Welcome to my 666th post, children.
I thought long and hard about today's topic. 666 is a milestone I never thought I would reach on this blog. So for weeks and weeks I have been planning a super-spectacular, highly evil, knock-down, drag-out of a post.
Nah...not really. I just noticed my number of posts yesterday so I thought I would mention it. Still...fun, right?
In honor of my "Number of the Beast" post here on The Verdant Dude I thought I would bless you with my top 666 Horror Films of all-time. Whoa...that's too many. How about my scariest 6.66 Horror Films of all-time? Yeah...that sounds better.
Earl's Scariest 6.66 Horror Films of All-Time
- Event Horizon (1997)
- I'm putting this one last, er, first (descending order, y'all
) on the list because I really don't even like it. In fact, I kind of hate it. But that doesn't take away from the fact that I won't watch it at 2AM on a dark and stormy Autumn night because it scares the living fuck out of me. Okay? So many things that bothered me about this film. How do you hire an actor named Jack Noseworthy, fer instance. That name is just plain silly. But Sam Neill wandering around with his eyes gouged out, glimpses of some kind of Hell dimension that looks like it probably smells really bad? That's creepy folks. And note worthy. No...I didn't say nose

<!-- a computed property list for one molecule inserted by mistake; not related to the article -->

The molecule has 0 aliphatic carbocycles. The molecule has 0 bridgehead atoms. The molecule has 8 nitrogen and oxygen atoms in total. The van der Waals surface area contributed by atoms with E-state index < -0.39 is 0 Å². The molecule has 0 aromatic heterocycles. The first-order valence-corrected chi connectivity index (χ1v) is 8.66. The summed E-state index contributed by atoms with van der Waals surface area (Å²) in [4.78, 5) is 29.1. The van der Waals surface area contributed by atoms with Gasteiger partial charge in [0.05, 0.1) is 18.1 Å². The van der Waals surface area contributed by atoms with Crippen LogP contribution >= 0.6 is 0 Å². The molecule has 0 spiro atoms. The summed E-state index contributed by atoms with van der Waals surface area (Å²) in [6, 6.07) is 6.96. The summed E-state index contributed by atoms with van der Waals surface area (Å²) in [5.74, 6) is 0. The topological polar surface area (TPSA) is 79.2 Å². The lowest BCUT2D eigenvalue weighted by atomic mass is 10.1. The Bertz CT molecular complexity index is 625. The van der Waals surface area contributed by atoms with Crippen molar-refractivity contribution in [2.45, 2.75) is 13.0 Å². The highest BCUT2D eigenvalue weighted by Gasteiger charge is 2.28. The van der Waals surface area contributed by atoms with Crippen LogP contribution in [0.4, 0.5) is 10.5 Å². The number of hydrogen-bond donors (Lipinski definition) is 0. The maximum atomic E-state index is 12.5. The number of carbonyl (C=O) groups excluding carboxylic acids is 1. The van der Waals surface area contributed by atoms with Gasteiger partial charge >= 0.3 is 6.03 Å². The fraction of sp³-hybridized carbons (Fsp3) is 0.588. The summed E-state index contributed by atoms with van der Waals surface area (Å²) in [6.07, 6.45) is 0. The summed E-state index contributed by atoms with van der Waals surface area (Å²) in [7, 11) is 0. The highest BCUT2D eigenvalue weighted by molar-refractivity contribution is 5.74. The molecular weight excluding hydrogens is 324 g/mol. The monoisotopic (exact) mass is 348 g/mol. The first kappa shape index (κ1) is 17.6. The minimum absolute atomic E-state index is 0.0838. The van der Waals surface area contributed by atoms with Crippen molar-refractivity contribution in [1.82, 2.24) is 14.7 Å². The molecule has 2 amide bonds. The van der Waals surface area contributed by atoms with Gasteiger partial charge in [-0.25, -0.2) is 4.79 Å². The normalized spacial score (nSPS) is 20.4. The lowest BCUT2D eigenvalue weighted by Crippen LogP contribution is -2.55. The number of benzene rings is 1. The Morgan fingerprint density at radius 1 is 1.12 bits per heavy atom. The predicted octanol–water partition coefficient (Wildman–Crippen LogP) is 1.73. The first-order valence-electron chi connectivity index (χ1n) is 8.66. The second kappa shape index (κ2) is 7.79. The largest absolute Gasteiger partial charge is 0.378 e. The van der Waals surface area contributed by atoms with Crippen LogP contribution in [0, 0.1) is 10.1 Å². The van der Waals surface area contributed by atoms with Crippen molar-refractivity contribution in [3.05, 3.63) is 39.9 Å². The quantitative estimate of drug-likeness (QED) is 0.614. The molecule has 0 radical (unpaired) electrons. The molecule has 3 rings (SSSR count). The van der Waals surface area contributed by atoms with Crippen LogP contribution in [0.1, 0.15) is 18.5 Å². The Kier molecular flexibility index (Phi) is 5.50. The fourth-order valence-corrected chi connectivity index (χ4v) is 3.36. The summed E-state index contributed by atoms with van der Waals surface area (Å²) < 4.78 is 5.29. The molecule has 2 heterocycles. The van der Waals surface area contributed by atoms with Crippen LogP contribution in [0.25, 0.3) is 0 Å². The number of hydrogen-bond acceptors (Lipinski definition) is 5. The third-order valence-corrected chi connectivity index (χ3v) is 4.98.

- The Devil's Rejects (2005)
- Say what you will about Rob Zombie. No...go head, say it. But the man loves Horror. And the true test of a true disciple is how well he can make a really good Horror Film on the cheap. And that's kinda what Zombie did with TDR. His first film, House of 1000 Corpses
, was just too much. Too much story, too much over-produced crappy film making. Just too much. So when it didn't do well at the box office, he had to cut back some on some of the bells and whistles for the sequel. What emerged was a leaner, meaner, much more scary film than the first one. Great music, great gags, lots of great performances and nobody named Noseworthy anywhere in the film.
- Halloween (1978)
- Speaking of Rob Zombie. No wait...this is the John Carpenter version. The REAL fucking version. Still the grand-daddy of all slasher flicks, in this reviewer's most humble opinion. Sure, Black Christmas
pre-dates and heaviliy influenced it, but this one was done right. And really, nothing has come close since. Just a madman with a mask and a knife killing teenagers for no apparent reason. A classic tale of the boogeyman. Nothing more and nothing less. Forget all the crap about Laurie Strode being his sister or whatever the Druids or the Man in Black were doing in the sequels. This is just pure terror...in William Shatner mask.
- Don't Be Afraid of the Dark (1973)